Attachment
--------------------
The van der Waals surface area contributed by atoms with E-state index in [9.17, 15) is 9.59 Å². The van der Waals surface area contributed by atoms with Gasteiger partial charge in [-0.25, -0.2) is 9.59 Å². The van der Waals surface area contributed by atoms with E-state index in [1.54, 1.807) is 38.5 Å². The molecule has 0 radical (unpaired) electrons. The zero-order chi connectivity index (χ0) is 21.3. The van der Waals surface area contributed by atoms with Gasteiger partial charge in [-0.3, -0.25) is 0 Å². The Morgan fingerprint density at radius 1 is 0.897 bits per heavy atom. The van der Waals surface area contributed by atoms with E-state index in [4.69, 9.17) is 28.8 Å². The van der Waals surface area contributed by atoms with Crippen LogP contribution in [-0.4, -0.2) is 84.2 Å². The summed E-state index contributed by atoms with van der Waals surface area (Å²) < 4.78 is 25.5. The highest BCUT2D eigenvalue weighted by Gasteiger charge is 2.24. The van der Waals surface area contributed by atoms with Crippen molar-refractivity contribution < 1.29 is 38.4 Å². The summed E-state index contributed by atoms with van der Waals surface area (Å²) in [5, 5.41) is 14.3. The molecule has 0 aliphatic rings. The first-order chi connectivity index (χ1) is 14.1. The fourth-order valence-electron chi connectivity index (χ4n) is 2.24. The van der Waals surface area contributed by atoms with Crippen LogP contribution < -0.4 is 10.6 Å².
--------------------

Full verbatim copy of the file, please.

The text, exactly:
The van der Waals surface area contributed by atoms with E-state index in [9.17, 15) is 9.59 Å². The van der Waals surface area contributed by atoms with Gasteiger partial charge in [-0.25, -0.2) is 9.59 Å². The van der Waals surface area contributed by atoms with E-state index in [1.54, 1.807) is 38.5 Å². The molecule has 0 radical (unpaired) electrons. The zero-order chi connectivity index (χ0) is 21.3. The van der Waals surface area contributed by atoms with Gasteiger partial charge in [-0.3, -0.25) is 0 Å². The Morgan fingerprint density at radius 1 is 0.897 bits per heavy atom. The van der Waals surface area contributed by atoms with E-state index in [4.69, 9.17) is 28.8 Å². The van der Waals surface area contributed by atoms with Crippen LogP contribution in [-0.4, -0.2) is 84.2 Å². The summed E-state index contributed by atoms with van der Waals surface area (Å²) < 4.78 is 25.5. The highest BCUT2D eigenvalue weighted by Gasteiger charge is 2.24. The van der Waals surface area contributed by atoms with Crippen molar-refractivity contribution < 1.29 is 38.4 Å². The summed E-state index contributed by atoms with van der Waals surface area (Å²) in [5, 5.41) is 14.3. The molecule has 0 aliphatic rings. The first-order chi connectivity index (χ1) is 14.1. The fourth-order valence-electron chi connectivity index (χ4n) is 2.24. The van der Waals surface area contributed by atoms with Crippen LogP contribution < -0.4 is 10.6 Å².